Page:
As far as environmentally-friendly roofing materials go, metal is one of the most practical and affordable options available. Metal roofing can be recycled, allowing for less landfill waste and emissions from the roof material manufacturing process. In addition to having your metal roof recycled when it’s reached the end of its lifespan, you can choose to have a roof constructed from recycled metal. 

For Colorado homeowners, metal offers durability in many different weather conditions, including snowstorms. It’s also longer-lasting than asphalt roofing and more affordable than slate or clay tile. 


Wood may not be the first material that comes to mind when you think about a durable roofing system. But, cedar wood can be a smart choice of roofing material for environmentally-conscious homeowners. It’s entirely organic, meaning that no pollution results from the production of cedar wood roofing. It’s also recyclable and biodegradable, so you won’t have to worry about a discarded cedar wood roof contributing to landfill waste. 

Cedar wood has a beautiful, unique look. It will make your Denver roof stand apart from the rest. Additionally, it has natural insulative properties, so a cedar wood roof can even boost the energy-efficiency of your home’s HVAC system.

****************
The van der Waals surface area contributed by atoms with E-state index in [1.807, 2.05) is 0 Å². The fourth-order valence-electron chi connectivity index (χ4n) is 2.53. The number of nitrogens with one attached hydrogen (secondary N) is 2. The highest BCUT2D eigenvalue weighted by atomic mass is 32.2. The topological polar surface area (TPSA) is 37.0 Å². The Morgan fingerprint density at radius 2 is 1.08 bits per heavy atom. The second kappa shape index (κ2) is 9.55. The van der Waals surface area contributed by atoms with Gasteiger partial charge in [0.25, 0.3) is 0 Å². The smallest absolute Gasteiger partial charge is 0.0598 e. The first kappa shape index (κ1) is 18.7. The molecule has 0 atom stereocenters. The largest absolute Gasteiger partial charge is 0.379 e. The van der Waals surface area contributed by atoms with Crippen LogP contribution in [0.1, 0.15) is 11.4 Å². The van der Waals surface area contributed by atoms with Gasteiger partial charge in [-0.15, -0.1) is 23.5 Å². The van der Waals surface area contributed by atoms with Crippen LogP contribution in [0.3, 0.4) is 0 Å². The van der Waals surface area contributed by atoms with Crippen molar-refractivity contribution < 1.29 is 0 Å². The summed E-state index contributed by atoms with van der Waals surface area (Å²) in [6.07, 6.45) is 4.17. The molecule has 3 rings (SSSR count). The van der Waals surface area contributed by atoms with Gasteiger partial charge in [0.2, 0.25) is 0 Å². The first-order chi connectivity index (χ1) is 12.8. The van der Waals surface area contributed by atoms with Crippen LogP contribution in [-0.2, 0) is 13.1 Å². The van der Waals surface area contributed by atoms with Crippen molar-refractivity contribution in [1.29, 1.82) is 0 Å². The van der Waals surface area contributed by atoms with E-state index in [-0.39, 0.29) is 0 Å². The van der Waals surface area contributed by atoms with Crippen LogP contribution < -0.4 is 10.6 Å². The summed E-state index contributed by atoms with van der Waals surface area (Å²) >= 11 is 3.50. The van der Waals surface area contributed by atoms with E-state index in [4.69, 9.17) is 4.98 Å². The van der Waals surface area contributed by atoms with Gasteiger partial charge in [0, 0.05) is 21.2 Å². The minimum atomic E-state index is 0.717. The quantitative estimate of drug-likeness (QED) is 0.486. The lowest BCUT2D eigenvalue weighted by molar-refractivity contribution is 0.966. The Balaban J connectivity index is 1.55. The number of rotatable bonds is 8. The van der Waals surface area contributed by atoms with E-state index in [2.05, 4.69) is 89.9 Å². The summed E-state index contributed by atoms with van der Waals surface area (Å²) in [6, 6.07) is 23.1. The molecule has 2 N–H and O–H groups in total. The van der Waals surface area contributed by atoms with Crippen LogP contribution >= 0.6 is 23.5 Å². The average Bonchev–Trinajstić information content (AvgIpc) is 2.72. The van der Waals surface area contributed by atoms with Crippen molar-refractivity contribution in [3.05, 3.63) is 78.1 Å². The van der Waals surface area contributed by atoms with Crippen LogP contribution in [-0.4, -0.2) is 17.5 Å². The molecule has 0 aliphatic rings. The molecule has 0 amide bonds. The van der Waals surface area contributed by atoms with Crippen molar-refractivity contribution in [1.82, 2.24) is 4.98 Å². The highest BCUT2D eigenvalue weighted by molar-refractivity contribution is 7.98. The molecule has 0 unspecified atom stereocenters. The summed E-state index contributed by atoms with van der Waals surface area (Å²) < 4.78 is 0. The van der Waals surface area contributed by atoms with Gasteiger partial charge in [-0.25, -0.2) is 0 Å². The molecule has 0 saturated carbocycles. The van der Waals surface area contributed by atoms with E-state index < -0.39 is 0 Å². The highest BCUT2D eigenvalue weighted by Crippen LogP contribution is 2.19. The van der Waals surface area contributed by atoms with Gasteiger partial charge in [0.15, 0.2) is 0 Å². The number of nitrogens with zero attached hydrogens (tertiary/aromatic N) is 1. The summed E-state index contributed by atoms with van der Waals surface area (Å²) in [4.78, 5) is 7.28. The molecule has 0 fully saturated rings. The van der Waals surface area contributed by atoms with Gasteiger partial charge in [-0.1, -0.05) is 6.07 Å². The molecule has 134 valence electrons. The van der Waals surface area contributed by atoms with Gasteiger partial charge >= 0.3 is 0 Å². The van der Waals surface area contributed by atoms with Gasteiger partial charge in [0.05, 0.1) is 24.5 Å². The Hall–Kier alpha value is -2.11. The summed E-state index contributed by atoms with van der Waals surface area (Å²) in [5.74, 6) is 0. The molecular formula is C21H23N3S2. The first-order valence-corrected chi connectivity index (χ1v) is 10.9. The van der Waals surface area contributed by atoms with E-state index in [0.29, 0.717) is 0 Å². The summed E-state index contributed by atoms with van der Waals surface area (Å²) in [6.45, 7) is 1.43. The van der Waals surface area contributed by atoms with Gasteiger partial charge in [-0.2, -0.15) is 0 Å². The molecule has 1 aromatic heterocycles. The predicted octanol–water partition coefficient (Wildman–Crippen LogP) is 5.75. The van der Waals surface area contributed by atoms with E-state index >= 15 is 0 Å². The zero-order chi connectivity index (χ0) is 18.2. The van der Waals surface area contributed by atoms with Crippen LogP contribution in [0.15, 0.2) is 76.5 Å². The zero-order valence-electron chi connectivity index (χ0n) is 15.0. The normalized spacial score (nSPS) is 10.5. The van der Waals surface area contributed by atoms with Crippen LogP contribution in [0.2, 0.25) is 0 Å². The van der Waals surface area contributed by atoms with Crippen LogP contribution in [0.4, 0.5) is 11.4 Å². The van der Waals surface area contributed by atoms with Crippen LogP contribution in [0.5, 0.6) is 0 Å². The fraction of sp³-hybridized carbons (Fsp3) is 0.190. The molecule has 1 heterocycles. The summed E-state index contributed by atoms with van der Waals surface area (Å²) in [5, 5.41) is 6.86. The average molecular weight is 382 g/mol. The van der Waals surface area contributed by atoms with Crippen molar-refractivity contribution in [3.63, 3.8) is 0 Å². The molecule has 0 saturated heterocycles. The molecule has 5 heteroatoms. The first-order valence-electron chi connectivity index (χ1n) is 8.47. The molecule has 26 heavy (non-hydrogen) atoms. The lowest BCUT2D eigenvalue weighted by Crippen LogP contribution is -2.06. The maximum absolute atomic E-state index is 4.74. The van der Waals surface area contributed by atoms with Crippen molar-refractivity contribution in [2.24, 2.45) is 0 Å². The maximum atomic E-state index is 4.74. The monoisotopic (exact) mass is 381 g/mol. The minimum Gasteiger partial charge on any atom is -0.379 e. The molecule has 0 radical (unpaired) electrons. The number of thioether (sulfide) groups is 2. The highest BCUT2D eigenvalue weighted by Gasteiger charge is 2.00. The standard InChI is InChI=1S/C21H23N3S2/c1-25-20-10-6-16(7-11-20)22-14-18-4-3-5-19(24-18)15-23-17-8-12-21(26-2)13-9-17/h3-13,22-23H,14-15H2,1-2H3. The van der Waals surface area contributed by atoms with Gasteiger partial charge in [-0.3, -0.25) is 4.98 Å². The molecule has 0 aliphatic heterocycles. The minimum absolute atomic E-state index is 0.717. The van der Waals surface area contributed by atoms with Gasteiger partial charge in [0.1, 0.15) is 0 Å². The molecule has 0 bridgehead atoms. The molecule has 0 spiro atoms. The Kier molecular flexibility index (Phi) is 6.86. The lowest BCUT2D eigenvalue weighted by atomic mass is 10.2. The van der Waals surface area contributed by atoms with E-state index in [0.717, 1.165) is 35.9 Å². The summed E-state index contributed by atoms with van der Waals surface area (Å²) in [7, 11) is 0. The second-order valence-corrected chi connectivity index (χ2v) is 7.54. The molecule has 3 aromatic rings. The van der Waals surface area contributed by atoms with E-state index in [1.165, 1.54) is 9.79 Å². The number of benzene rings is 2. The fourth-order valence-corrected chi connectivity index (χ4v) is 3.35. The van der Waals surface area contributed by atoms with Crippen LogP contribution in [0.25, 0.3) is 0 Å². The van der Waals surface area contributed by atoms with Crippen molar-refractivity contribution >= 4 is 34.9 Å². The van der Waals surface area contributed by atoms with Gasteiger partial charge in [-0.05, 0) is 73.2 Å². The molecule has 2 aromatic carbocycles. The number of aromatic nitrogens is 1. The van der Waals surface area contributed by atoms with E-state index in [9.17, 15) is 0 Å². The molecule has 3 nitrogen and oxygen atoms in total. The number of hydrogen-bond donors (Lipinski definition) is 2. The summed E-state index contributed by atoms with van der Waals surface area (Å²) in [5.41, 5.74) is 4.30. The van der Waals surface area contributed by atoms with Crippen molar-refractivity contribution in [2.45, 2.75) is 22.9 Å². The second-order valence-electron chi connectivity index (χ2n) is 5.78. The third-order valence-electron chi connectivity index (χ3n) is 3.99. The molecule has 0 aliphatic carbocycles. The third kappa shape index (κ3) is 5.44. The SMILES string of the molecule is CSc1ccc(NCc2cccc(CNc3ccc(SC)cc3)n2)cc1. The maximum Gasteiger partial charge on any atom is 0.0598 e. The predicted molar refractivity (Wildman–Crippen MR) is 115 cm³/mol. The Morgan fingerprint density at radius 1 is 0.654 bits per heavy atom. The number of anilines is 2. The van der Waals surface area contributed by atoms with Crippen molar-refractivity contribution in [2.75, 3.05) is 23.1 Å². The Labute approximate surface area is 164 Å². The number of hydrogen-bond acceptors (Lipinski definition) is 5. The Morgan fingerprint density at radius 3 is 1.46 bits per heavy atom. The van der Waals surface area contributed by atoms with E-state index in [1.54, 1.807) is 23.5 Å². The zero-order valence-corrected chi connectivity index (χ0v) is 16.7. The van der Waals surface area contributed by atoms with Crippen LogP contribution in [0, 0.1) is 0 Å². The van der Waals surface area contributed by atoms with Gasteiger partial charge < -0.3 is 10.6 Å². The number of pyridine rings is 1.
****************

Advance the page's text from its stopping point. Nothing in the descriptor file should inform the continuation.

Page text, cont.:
Recycled Shingles

Recycled shingles that are made from a combination of materials, like plastic, rubber, or wood, are also available for eco-friendly roofing systems. Recycled roof shingles repurpose waste from various applications, ultimately cutting down on the amount of waste that goes to landfills. 

The Benefits of Environmentally-Friendly Roofing

Environmentally-friendly roofing will benefit both you and the health of our planet. Here’s how:

Roof Savings

Colorado roof installation can be expensive. Many homeowners look for creative ways to cut down on costs and bring a new roof within budget. Recycled and repurposed roofing materials are generally more affordable than brand-new materials. With a recycled roof, you can gain strength, durability, and longevity without the expense of roofing materials that have come straight from the manufacturer. 

Lower Energy Bills

Environmentally-friendly roofing systems can also improve the energy-efficiency of your home. Greater efficiency of your home’s HVAC system benefits both the environment and your monthly budget, as it will reduce your home’s energy bills. 

Less Waste Going To Landfills

We’ve already mentioned this benefit, but it’s worth emphasizing. Recycled and repurposed roofing materials cut down on the amount of waste that goes to landfills. Landfill waste is detrimental to our environment and reducing it will help preserve the health of our planet. 

Contact Rocky Mountain Enterprises today to learn more about eco-friendly materials for your Denver roof replacement.